Austin Richards, Flir Systems, Indigo Operations
Jon Lesniak, Stress Photonics
Gavin Horn, University of Illinois
Silicon wafers are the fundamental building blocks of the microelectronics industry. The size of those used in fabricating integrated circuits has steadily increased because larger wafers yield more parts per processing step. As wafers grow to 300 mm in diameter and beyond, they become increasingly fragile and prone to stress buildup during manufacture.
Residual stress accumulates during the growth, sawing, lapping/grinding, etching and polishing operations before the wafer has even begun the processing stages necessary for integrated circuit manufacture. Cracks may be generated throughout processing, and if undetected, the wafers that survive can be rendered unusable in subsequent manufacturing stages. By using a camera-based imaging system to inspect the wafer throughout production, stress and cracking can be found before significant value has been added.
Stress Photonics Inc. of Madison, Wis., has developed an instrument that can visualize stress patterns in silicon wafers and devices with a high degree of clarity. The device illuminates the sample with broadband, circularly polarized near-infrared light. As light propagates through the silicon, residual stress-induced birefringence changes it from circular to elliptically polarized. Birefringence is a phenomenon whereby the speed of light in a transparent material depends on the orientation of the lightwaves' electric field. The resulting phase shifts affect the polarization state of transmitted lightwaves.
A polarizer rotating in front of the Alpha NIR InGaAs camera from Flir Systems, Indigo Operations, in Goleta, Calif., measures the ellipticity of the light received by each pixel. As the rotating polarizer aligns with the long axis of the ellipse, the pixel gets brighter, but as it aligns with the short axis, the pixel gets darker, creating a "flashing" effect. The magnitude of this flashing determines the stress measured by a particular pixel, and its phase indicates the orientation of the stress. Real-time, solid-state systems that measure the ellipticity without rotating polarizers also have been developed.
Stress Photonics has used this technology with visible light for quality control of automotive glass products for years, but it recently contracted with the National Science Foundation to collaborate with the University of Illinois at Urbana-Champaign to transfer this novel approach to the quality control of silicon products. Researchers at the university have successfully applied the system to the inspection of silicon wafers and microelectromechanical systems and bonded semiconductor devices. Because stress distribution is often at least an order of magnitude larger than the defects themselves, the stress caused by flaws of submicron dimensions can be imaged at much lower magnification than that necessary to find the flaw itself.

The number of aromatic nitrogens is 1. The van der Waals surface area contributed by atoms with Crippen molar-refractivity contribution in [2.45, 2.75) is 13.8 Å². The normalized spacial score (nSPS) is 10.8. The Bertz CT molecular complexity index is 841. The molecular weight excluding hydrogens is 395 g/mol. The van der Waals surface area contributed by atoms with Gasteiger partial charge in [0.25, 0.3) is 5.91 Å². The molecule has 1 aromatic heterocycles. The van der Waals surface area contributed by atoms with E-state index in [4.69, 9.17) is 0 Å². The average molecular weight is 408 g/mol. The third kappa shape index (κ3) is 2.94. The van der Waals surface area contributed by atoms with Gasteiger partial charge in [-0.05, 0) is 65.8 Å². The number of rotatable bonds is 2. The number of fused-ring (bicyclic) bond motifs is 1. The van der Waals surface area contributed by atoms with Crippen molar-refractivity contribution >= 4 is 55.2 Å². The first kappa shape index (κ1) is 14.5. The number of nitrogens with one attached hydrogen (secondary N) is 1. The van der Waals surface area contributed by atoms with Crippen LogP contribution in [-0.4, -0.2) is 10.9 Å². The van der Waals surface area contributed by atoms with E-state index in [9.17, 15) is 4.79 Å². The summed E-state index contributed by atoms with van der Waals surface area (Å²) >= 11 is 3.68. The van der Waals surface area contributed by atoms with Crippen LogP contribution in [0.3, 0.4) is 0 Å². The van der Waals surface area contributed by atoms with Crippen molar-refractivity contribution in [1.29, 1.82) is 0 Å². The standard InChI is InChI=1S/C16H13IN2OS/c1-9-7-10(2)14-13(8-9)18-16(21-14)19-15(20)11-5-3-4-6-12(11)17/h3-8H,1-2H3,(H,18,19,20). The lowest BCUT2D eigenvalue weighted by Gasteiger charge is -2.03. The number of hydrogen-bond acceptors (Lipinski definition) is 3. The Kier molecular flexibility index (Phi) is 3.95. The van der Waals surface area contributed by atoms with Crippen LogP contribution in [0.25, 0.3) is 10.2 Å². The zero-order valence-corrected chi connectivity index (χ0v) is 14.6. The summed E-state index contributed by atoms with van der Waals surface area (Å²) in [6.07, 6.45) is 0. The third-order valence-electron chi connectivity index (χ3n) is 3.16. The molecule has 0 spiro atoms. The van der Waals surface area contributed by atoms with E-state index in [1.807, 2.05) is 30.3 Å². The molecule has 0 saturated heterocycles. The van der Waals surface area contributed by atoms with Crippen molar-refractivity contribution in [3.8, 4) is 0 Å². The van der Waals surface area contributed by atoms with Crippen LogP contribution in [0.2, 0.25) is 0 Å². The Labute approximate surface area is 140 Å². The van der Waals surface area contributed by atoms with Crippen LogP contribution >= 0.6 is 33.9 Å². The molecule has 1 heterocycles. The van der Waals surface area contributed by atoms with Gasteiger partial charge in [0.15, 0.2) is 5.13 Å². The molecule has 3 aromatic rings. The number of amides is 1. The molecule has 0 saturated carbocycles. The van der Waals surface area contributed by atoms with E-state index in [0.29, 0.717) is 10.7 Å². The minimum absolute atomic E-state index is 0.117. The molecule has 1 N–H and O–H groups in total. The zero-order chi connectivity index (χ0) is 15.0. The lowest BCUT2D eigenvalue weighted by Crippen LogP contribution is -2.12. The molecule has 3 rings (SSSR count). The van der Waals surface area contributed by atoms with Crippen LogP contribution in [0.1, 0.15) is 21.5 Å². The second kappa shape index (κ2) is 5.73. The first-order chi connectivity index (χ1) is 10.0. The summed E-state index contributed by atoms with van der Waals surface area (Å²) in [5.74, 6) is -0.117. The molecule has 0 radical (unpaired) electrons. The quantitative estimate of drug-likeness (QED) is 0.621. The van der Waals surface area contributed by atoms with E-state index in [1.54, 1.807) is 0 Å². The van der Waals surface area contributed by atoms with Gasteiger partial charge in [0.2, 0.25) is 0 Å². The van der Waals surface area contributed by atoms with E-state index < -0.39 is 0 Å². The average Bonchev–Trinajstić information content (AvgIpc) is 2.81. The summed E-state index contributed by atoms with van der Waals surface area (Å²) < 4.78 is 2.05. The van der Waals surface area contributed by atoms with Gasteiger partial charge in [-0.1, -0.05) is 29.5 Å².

A crack that is only a few millimeters long is difficult to see when the wafer surface is illuminated with a flashlight at an oblique angle, even under high magnification. Manual inspection is slow, operator-intensive and subject to human error. By measuring the transmitted infrared light intensity field, the crack is more apparent because of reflective losses at the crack faces (see figure, left).
A crack, only a few millimeters long, is visible to the eye using traditional near-IR transmission imaging (left). Polarized near-IR stress analysis enables visualization of the defect from both the front and back sides of the wafer (right).
However, the stress patterns generated by the crack are even more visible in the polarized near-IR view with the stress analysis instrument (see figure, right). False coloration of the image indicates the ellipticity of transmitted light, which is proportional to the stress. Further inspection of similar wafers indicated that large residual stress had built up at the edge of this batch of wafers and may have been responsible for the damage that was occurring.
This inspection system, which provides both images (transmission- and stress-based) can be used not only to sort damaged wafers for quality control, but also to confirm the effects of process controls to indicate whether drift in this setting has affected the residual stress distribution.
The near-IR camera's InGaAs sensor operates in the 900- to 1700-nm region of the spectrum, well past the silicon cutoff. The camera generates 12-bit digital image data at 30 fps, which is transmitted via the low-voltage differential signaling standard to a frame grabber board in the PCI bus of the host PC. Controlled via an RS-232 interface, it is compact enough to integrate into a machine vision system. External triggering can be used to synchronize the camera with motion control systems and positioners that handle the wafer.
By employing broad-field illumination and the near-IR camera, as opposed to a laser source and a single photodetector, specimens with very rough surfaces can be inspected quickly and conveniently from the earliest stage of production through metallization. A higher wafer throughput also can be achieved, making 100 percent online inspection at rates of up to 30 fps a distinct possibility for many applications.